Are expensive gear cables really all that?

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gloomyandy
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Re: Are expensive gear cables really all that?

Postby gloomyandy » 15 Sep 2016, 5:47pm

Some expensive cable sets come with various special bellow like covers and ferrules that are designed to stop water getting inside the outer casing. I had a set like this made by Gore for SRAM. To be honest there were so many parts and so little instruction that I gave up and just used the basic parts and some grease! But if you have a bike that is used in the wet a lot they may make a difference.

reohn2
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Re: Are expensive gear cables really all that?

Postby reohn2 » 15 Sep 2016, 7:57pm

FWIW,IME,I much prefer stainless steel inner wires,when I've used the Teflon coated inners sooner or later the coating comes off and gums up the inside of the outer,I stopped using them some years ago.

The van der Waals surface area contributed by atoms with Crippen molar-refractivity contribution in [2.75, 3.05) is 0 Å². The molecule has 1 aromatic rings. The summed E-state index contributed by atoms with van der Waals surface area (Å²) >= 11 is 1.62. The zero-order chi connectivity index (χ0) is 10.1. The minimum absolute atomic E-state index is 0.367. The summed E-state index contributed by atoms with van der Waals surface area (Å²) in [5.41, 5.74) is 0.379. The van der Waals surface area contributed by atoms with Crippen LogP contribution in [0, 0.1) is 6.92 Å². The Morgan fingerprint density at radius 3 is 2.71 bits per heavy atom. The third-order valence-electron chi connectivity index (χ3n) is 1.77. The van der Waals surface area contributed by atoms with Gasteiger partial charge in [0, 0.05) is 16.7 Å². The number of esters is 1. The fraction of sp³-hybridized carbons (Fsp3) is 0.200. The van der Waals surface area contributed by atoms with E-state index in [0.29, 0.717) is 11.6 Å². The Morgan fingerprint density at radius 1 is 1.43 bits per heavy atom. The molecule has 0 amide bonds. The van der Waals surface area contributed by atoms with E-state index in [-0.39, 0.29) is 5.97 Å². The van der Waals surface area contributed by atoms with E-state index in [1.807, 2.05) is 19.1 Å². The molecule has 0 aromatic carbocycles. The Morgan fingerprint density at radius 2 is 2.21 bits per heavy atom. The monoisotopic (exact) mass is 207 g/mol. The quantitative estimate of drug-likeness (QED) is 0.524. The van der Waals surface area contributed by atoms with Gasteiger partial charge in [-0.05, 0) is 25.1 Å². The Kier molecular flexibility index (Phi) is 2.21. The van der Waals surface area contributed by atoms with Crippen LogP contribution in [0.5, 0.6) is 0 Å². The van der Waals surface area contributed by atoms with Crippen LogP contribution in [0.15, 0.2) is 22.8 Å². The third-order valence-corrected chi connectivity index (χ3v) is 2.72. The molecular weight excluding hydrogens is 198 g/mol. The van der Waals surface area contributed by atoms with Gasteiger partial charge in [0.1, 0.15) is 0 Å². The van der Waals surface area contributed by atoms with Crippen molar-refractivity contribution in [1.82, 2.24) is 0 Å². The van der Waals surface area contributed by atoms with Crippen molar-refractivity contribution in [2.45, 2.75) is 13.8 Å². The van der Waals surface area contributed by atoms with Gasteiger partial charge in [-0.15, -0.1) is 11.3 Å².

Shimano used to market pre-stretched SS inner cables,but I haven't them for some while now(they may still say that on their cables I don't know),I usually pay about £3 or £3.50 for a SS inner wire.

Outer casings,I've never had any troubles with either nylon(?) lined,wound up brake*,or linear strand gear outers of various makes.



*according to some people 'compressionless' brake outers are a must for full length disc brake outers,though up until reading about them on here I'd never heard to term.
I bought a new MTB about 18months ago which was advertised as having Jagwire compressionless brake housings,but I can't find any difference between the ordinary wound up nylon(?) lined outer I've been using for the last six or seven years :?
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Stevek76
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Re: Are expensive gear cables really all that?

Postby Stevek76 » 15 Sep 2016, 8:52pm